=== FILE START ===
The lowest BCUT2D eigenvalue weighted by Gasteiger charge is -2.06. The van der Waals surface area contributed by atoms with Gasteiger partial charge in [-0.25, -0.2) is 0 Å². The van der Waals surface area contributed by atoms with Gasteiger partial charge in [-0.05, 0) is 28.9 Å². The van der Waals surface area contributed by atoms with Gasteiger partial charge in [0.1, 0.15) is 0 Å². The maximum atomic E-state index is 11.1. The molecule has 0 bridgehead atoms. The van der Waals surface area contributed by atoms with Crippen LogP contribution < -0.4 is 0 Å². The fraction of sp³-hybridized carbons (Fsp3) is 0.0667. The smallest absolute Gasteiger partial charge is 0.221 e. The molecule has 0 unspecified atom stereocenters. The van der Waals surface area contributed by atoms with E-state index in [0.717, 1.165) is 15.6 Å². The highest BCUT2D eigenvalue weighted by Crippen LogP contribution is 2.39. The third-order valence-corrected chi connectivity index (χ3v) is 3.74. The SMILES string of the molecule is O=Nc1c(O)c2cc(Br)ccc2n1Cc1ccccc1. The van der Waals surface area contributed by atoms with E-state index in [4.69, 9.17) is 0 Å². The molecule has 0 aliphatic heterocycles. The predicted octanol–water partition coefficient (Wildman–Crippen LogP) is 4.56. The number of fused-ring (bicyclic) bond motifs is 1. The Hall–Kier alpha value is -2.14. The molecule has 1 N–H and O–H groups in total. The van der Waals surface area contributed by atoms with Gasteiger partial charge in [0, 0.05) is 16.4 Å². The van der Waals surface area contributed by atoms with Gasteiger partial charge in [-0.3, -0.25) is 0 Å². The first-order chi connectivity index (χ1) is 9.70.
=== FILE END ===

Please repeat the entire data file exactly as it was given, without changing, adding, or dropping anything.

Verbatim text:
The lowest BCUT2D eigenvalue weighted by Gasteiger charge is -2.06. The van der Waals surface area contributed by atoms with Gasteiger partial charge in [-0.25, -0.2) is 0 Å². The van der Waals surface area contributed by atoms with Gasteiger partial charge in [-0.05, 0) is 28.9 Å². The van der Waals surface area contributed by atoms with Gasteiger partial charge in [0.1, 0.15) is 0 Å². The maximum atomic E-state index is 11.1. The molecule has 0 bridgehead atoms. The van der Waals surface area contributed by atoms with Crippen LogP contribution < -0.4 is 0 Å². The fraction of sp³-hybridized carbons (Fsp3) is 0.0667. The smallest absolute Gasteiger partial charge is 0.221 e. The molecule has 0 unspecified atom stereocenters. The van der Waals surface area contributed by atoms with E-state index in [0.717, 1.165) is 15.6 Å². The highest BCUT2D eigenvalue weighted by Crippen LogP contribution is 2.39. The third-order valence-corrected chi connectivity index (χ3v) is 3.74. The SMILES string of the molecule is O=Nc1c(O)c2cc(Br)ccc2n1Cc1ccccc1. The van der Waals surface area contributed by atoms with E-state index in [4.69, 9.17) is 0 Å². The molecule has 0 aliphatic heterocycles. The predicted octanol–water partition coefficient (Wildman–Crippen LogP) is 4.56. The number of fused-ring (bicyclic) bond motifs is 1. The Hall–Kier alpha value is -2.14. The molecule has 1 N–H and O–H groups in total. The van der Waals surface area contributed by atoms with Gasteiger partial charge in [0, 0.05) is 16.4 Å². The van der Waals surface area contributed by atoms with Gasteiger partial charge in [-0.3, -0.25) is 0 Å². The first-order chi connectivity index (χ1) is 9.70.